To hear the world tell it, it’s all about me.
Being true to myself.
Doing what makes me happy.
Following my dreams.
Living my best life.
Speaking my truth.
Becoming the best version of myself.
Listening to my heart.
It’s pretty clear: the world’s loud, incessant voice tells me that in order to be happy, I need to spend more of my time, money, and attention on myself. You’ve probably heard the same message about your need for this, as well.
But knowing the human heart as I do, and correlating that to what the Bible has been telling me all along, it’s also pretty clear that for true fulfillment in life, we actually need just the opposite. In most ways, we don’t need more of ourselves. We need less.
Less need for approval. Less dedication to self-indulgence. Less striving for self-actualization.
Less of ourselves. But oh, how hard a concept this is. How difficult to adopt this lack of expectation in everyday life.
Two thousand years ago, before he was sent to prison for speaking truth to power, John the Baptist was very popular among the people. So popular, in fact, that he repeatedly had to remind and convince his adoring public that he was not the promised Messiah: “You yourselves bear me witness, that I said, ‘I am not the Christ, but I have been sent before him.’” (John 3:28)
I can see John now, standing beside the river on the dusty ground … weathered skin, tangled hair, a wry and gentle smile on his face: “People. This is about Jesus. This is not about me.”
Or in his own, more eloquent words: “He must increase, but I must decrease.” (John 3:30) In this he speaks for all of us.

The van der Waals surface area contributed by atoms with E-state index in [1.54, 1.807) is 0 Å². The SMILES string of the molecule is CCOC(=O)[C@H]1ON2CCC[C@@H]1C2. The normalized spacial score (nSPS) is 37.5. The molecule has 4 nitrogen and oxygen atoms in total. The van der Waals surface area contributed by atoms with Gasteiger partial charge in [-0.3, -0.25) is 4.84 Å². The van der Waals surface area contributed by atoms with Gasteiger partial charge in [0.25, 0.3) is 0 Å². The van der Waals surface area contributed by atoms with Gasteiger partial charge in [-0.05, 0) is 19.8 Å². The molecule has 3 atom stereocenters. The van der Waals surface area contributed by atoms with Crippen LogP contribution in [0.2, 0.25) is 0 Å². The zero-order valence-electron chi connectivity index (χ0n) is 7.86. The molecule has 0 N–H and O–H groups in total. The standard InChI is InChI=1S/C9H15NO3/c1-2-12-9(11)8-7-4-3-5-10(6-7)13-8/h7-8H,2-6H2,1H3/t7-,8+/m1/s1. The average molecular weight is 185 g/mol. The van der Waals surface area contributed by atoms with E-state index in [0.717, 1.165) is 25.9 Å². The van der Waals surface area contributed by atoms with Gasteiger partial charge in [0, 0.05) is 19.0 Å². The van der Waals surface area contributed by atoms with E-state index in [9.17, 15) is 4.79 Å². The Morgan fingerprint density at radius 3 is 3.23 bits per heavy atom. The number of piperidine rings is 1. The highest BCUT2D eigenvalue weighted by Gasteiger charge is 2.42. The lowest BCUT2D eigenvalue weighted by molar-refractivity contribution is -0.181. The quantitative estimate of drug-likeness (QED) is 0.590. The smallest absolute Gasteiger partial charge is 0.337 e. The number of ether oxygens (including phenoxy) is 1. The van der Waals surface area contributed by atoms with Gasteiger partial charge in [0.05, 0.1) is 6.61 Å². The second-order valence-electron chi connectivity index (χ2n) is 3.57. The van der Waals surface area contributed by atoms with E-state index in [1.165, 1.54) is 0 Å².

What does it mean that we, as Christians, must decrease so that Jesus can increase? It’s easy to see the “why” of this statement when the person speaking it is a rock star like John the Baptist. (Think: a celebrity preacher, or a wildly popular Christian author, or an internet sensation.) When the focus is too much on a particular person, they become an idol for their fans, followers, or parishioners and the focus strays from Christ. And sadly, the person who has tasted fame, even through promoting Jesus, can become addicted to the positive rush of their own self-importance.
Now, the vast majority of us are not rock star Christians. Yet we are susceptible to the very same temptations of focusing too greatly on satisfying our own desires, receiving applause for our God-given talents, and maintaining sovereignty in our own little Kingdom of One.
John tells us that we must decrease, and that’s so hard for us to do … yet Jesus himself goes even farther. He minces no words: “If anyone would come after me, let him deny himself and take up his cross daily and follow me. For whoever would save his life will lose it, but whoever loses his life for my sake will save it. For what does it profit a man if he gains the whole world and loses or forfeits himself?” (Luke 9:23–25)
How do we decrease? How do we lose our lives for Jesus’ sake?Continue Reading